By Lemma 3.5 and Theorem 4.2, the following result is evident, which indicates that the wave speed of the bistable wave fronts of (1.5) is unique and the wave profile is also unique in the sense of phase shift.
5. Existence of Traveling Wave Fronts
We first list the main result of this section as follows.
We will split the proof of Theorem 5.1 into several lemmas, of which the motivation is the stability of traveling wave front. Namely, a bistable wave front can be approached by the solution of (1.5) if its initial value satisfies proper assumptions. For this purpose, we first consider the initial value problem herein is same to that in Section 3.
Lemma 5.2. For any given and , there exists such that .
Proof. The proof is essentially based on the implicit function theorem. For the case of , the result is clear by the strict monotonicity of . We claim that is strictly monotone in . For any , it is clear that by the definition of and the assumption (g2). Then, is strictly monotone in . Assume that is strictly monotone for some , then we can prove that is also strictly monotone in , and the proof is similar to the discussion of . By mathematical induction, is strictly monotone in . Moreover, it is also clear that for any fixed . Combining the implicit function theorem with the strict monotonicity of , then the lemma is obvious. The proof is complete.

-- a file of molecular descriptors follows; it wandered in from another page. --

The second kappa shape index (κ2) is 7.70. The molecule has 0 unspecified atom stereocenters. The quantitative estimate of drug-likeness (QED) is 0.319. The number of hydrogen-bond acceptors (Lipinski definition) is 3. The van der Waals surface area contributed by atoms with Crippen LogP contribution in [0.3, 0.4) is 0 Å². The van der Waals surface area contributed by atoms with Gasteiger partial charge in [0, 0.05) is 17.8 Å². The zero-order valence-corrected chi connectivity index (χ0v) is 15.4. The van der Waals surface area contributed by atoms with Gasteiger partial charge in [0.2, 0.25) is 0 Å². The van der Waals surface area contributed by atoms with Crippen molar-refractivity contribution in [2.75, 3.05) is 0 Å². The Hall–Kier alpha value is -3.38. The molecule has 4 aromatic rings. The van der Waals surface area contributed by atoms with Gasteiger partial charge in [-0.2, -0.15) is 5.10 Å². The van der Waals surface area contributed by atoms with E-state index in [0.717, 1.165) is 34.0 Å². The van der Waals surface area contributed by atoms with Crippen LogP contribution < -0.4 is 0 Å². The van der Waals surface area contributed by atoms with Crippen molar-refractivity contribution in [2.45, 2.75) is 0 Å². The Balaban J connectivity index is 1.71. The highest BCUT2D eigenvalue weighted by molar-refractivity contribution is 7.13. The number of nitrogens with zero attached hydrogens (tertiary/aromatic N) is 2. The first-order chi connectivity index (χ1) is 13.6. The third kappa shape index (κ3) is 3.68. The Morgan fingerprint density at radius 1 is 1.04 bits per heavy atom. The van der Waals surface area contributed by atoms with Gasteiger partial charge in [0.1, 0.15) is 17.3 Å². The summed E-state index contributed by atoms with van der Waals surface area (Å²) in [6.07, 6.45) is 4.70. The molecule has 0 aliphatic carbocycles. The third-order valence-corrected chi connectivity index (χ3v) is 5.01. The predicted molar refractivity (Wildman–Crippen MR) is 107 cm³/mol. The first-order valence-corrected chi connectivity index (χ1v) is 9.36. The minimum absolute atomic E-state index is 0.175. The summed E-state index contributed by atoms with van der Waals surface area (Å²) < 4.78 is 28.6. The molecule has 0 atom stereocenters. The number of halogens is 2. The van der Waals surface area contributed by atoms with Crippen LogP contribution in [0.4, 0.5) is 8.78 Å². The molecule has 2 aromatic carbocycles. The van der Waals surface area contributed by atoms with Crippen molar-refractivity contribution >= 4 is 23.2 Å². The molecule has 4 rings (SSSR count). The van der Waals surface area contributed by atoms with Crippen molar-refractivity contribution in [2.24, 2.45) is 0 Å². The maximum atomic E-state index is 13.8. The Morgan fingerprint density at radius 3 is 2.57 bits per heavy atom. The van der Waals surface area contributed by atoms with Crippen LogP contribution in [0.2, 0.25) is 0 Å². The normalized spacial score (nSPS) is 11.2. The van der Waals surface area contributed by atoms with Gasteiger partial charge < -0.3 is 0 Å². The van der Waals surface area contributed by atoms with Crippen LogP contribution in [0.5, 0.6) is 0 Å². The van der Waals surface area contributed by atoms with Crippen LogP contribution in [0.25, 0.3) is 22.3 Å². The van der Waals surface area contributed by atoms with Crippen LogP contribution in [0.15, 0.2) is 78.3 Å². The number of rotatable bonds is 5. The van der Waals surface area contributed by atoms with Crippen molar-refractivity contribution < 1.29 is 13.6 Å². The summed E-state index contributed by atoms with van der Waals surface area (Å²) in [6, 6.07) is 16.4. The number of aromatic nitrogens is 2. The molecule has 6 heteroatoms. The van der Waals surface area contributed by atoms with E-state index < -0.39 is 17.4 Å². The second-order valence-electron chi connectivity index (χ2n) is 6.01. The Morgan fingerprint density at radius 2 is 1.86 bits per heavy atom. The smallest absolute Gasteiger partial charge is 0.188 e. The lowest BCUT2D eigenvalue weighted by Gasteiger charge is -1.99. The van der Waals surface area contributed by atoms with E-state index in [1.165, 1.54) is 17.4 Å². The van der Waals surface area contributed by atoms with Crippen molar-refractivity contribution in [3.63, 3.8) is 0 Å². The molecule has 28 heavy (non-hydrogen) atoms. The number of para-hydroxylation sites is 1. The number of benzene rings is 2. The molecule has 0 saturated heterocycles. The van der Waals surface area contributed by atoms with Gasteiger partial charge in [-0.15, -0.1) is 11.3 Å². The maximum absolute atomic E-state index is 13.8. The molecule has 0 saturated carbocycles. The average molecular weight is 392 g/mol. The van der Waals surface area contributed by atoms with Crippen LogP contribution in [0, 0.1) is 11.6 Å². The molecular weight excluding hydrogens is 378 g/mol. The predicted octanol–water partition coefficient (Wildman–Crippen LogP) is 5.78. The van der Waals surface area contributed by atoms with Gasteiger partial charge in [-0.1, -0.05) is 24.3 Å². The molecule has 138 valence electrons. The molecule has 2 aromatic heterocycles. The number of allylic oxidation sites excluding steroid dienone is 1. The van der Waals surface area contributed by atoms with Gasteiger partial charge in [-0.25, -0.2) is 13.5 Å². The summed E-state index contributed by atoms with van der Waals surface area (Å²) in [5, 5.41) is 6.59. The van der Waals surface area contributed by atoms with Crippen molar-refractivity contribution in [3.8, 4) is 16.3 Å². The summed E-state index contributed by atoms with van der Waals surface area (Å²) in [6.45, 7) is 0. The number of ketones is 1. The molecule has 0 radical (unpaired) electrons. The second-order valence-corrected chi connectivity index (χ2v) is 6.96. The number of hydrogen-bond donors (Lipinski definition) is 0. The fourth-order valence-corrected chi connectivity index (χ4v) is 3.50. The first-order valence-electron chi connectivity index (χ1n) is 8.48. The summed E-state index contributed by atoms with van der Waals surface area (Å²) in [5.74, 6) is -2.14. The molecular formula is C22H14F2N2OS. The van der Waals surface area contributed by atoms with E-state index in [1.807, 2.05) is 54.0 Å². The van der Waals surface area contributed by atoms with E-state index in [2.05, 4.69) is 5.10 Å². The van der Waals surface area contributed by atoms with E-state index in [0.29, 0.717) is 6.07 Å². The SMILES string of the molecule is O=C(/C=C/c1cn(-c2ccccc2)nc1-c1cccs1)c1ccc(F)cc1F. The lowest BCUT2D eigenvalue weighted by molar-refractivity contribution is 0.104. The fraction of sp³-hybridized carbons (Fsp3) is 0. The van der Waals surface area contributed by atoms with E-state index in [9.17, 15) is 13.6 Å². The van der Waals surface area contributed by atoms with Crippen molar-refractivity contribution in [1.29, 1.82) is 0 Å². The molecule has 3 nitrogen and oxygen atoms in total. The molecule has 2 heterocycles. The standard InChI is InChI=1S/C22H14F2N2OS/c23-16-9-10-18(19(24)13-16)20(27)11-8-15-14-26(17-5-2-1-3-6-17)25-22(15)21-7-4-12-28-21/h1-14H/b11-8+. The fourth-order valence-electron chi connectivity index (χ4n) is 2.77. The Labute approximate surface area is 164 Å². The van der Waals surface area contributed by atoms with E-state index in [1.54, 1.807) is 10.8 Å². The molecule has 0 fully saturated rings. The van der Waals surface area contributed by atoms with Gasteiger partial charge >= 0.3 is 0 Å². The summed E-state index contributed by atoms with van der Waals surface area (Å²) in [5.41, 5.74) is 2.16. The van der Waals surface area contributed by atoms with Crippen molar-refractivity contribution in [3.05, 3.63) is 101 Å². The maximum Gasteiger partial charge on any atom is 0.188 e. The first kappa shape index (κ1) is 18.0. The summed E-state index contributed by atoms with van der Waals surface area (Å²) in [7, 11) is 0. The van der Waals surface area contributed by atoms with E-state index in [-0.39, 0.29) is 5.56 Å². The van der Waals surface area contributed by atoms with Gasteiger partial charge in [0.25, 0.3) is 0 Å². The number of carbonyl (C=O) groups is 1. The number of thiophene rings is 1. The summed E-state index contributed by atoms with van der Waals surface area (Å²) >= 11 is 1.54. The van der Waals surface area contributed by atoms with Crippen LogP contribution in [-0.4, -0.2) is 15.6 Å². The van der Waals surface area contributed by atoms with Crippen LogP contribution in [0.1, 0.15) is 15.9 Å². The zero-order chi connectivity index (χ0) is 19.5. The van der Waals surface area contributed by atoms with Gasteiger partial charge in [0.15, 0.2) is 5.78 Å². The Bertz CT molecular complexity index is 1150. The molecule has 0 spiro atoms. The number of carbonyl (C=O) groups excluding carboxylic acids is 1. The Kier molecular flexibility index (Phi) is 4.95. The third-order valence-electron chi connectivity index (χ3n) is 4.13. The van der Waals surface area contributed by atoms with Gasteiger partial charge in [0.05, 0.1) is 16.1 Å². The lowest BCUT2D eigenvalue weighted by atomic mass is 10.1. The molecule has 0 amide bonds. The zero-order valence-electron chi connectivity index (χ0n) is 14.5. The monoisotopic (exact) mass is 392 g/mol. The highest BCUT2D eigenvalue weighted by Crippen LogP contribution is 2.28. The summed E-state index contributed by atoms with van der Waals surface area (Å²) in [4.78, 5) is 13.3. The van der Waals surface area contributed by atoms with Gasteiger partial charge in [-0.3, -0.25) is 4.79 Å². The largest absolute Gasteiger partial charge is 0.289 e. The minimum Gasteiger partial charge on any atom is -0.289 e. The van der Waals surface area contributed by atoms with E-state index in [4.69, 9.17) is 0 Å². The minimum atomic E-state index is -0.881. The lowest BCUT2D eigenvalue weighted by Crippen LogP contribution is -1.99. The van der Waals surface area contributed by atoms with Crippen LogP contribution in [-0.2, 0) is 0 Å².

Lemma 5.3. Let be the Heaviside function. Then, the following results hold.